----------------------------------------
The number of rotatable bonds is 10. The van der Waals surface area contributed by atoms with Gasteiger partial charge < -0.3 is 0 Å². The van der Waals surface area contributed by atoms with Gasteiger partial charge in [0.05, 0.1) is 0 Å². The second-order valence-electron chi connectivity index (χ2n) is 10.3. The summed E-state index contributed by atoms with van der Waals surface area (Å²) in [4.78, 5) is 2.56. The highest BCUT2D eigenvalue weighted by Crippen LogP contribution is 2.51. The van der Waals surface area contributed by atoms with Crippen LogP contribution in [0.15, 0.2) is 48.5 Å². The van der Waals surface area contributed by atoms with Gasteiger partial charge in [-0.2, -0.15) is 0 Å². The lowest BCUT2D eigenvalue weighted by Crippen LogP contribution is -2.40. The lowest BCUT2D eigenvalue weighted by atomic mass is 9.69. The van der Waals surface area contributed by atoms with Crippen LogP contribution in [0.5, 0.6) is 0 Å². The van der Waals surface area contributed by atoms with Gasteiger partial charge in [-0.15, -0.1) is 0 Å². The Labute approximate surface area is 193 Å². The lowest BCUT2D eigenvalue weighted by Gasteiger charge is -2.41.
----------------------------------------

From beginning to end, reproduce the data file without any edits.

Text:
The number of rotatable bonds is 10. The van der Waals surface area contributed by atoms with Gasteiger partial charge < -0.3 is 0 Å². The van der Waals surface area contributed by atoms with Gasteiger partial charge in [0.05, 0.1) is 0 Å². The second-order valence-electron chi connectivity index (χ2n) is 10.3. The summed E-state index contributed by atoms with van der Waals surface area (Å²) in [4.78, 5) is 2.56. The highest BCUT2D eigenvalue weighted by Crippen LogP contribution is 2.51. The van der Waals surface area contributed by atoms with Crippen LogP contribution in [0.15, 0.2) is 48.5 Å². The van der Waals surface area contributed by atoms with Gasteiger partial charge in [-0.2, -0.15) is 0 Å². The lowest BCUT2D eigenvalue weighted by Crippen LogP contribution is -2.40. The lowest BCUT2D eigenvalue weighted by atomic mass is 9.69. The van der Waals surface area contributed by atoms with Crippen LogP contribution in [0.5, 0.6) is 0 Å². The van der Waals surface area contributed by atoms with Gasteiger partial charge in [-0.15, -0.1) is 0 Å². The Labute approximate surface area is 193 Å². The lowest BCUT2D eigenvalue weighted by Gasteiger charge is -2.41.